This is the second post in my series reviewing the website design options for attorneys in 2015. My last post served as on overview of the criteria by which I’ll be evaluating a law firm’s options. Before diving into the various options, it’s important that we spend a few articles discussing what you should be looking for when choosing a web developer/consultant. Following these tips will help you weed out the riff raff and will ensure that you hire a guy who looks like this:
as opposed to a guy who looks like this:
Making sure your firm hires the right person means looking for three things. First, they should have an approach that focuses on investing rather than spending. Second, their focus should be on the site’s content and user experience. Third, they should be able to articulate exactly what it is they are going to do, why their strategy will help you in search, and their explanation should be in terms that you can understand.
Lawyers should hire web developers who focus on investing rather than spending
I’ve written before on why attorneys should be investing in their firm rather than spending money on it. The concept is simple. If you pay $1,000 for monthly advertising and it brings in $5,000 a month then you are making money. The problem, however, is that the $1,000 is gone and won’t generate anything beyond that month’s $5,000. To make the next five grand you have to spend the next $1,000. This is true of all advertising, whether it be television, radio, billboards, pay-per-click, putting your name on the side of a blimp, etc. If you invest your money in quality content, which will continue to get clicks over time, then you pay money once and you keep getting a return. As an example, I recently spoke with an attorney who blogs twice a month. A post she wrote at the end of 2013, which took her about an hour, received 125 organic clicks in 2014. First, if she had been using pay-per-click then that level of exposure would have cost her roughly $2,500. Second, and more importantly, that post is still getting clicks in 2015. So that one hour of blogging has kept on givin’ to her bottom line. She’s seen similar results from her other blog posts. This investing has led her to having high phone volume while maintaining lower overhead than other law firms.
The bottom line is that if you interview a web company and they mention using pay-per-click, directory submissions, or anything else that you would pay for then you should take off running just like this guy:
None of our clients use pay-per-click or other paid advertising. This is because we stress the approach of investing in content. Ask yourself this question – why pay a web guy just so you can turn around and pay for pay-per-click? Personally, I don’t see the idea of paying a marketing guy, so I can turn around and pay for third-party advertising, as making a lot of sense. If you’re having to pay for third-party advertising then you might as well just pay someone a few thousand bucks to build you nice looking website and manage a pay-per-click campaign yourself (which takes all of about two hours a year). The bottom line – you need someone who stresses an approach of investing.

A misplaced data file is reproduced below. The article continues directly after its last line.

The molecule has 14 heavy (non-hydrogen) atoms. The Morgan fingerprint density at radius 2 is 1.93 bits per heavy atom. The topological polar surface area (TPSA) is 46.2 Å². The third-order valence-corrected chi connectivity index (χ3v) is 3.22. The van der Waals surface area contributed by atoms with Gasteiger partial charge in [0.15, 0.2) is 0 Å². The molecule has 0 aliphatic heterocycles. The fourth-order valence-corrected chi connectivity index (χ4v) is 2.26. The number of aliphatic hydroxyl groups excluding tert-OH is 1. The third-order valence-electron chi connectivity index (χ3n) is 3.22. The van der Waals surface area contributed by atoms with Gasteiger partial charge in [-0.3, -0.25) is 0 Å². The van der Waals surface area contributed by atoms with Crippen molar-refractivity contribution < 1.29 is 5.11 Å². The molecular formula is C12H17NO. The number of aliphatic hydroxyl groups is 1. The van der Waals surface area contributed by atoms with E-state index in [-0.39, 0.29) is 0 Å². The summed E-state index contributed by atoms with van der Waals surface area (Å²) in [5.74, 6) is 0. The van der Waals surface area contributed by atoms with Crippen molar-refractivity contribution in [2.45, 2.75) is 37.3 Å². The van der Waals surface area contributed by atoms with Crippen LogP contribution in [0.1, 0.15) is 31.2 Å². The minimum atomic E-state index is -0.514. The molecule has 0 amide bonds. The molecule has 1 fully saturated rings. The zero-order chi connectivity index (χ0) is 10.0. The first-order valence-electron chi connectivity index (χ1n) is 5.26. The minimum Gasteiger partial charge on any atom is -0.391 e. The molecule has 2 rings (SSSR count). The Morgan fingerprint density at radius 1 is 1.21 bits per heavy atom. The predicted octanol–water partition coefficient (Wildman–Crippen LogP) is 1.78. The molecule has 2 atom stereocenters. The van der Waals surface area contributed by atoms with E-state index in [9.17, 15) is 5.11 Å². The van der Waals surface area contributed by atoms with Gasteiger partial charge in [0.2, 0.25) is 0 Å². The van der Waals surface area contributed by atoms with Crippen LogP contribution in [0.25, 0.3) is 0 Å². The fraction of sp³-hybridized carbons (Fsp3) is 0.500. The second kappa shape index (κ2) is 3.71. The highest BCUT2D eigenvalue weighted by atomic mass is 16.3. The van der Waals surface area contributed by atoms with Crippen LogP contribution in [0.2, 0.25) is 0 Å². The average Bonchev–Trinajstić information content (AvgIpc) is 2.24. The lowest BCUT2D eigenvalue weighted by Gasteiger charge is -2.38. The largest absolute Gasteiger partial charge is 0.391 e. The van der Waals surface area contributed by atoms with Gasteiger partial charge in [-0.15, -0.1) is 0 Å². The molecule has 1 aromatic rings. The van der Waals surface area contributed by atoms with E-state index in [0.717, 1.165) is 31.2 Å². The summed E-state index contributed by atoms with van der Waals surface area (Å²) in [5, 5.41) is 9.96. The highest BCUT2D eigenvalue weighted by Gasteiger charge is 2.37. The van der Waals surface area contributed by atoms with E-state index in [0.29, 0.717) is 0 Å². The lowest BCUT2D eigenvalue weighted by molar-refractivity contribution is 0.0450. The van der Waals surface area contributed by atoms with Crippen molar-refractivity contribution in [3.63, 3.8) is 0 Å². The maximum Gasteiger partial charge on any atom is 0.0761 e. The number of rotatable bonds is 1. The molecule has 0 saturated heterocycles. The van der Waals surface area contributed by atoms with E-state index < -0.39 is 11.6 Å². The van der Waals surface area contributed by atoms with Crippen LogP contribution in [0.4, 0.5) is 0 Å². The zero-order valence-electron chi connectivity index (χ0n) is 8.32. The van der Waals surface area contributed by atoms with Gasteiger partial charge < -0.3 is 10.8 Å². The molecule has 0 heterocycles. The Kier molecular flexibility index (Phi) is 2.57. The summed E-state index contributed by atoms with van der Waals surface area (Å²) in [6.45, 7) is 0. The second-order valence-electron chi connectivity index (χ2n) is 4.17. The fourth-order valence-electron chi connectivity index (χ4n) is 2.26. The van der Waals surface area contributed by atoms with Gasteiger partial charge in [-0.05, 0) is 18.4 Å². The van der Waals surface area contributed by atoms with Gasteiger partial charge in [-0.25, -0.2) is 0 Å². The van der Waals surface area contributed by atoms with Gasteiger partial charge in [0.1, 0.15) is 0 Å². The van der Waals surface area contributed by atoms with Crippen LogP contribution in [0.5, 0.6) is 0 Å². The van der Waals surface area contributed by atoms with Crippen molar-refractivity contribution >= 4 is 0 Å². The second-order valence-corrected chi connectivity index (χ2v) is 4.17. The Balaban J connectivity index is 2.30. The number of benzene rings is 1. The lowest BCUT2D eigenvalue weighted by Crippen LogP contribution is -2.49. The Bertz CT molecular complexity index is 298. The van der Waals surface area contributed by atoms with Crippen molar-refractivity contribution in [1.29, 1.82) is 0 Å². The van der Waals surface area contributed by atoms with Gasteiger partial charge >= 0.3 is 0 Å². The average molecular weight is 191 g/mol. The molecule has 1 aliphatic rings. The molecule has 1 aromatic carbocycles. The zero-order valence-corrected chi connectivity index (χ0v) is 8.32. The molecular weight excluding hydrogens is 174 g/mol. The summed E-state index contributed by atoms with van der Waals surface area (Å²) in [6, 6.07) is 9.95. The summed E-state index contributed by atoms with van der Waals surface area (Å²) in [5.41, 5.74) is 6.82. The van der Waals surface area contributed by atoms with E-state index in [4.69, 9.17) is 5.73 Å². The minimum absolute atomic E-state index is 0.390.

Attorneys should look for a web developer whose approach to SEO focuses on content
I’ve written before about how attorneys need to understand what actually constitutes search engine optimization. The bottom line is that it means providing useful content to your audience in a way that provides a good user experience. The search engines, fortunately, give objective criteria as to what constitutes a good user experience. Everything that constitutes SEO, such as building back links which stand the test of time, will flow organically from providing good content and a good user experience. Google’s webmaster guidelines are readily accessible. Simply make sure your developer is following them. We discuss how to develop good content, and to ensure that your web developer is following the right steps in our 2015 SEO Guide for Attorneys.
When interviewing a web developer, make sure they can articulate their approach in a way you can understand
The biggest complaint and concern, bar none, that I hear from attorneys is that they don’t understand what to look for in a web developer/seo consultant. Let’s face it, attorneys have heard so many versions of what will work from
scamming morons who don’t know the first thing about search marketing self-proclaimed “seo experts” that they don’t know what to believe. This, understandably, leads attorneys to believe that anyone claiming to be a web developer/seo consultant shouldn’t be trusted. Here’s the simple truth – make sure they can articulate exactly what it is they are going to do, how they are going to do it, and that they can explain these things in ways a non-techie lawyer can understand. If they can’t explain these things in layperson terms then a) they’re full of it or b) they don’t understand the steps themselves. Simple explanations are a big must.
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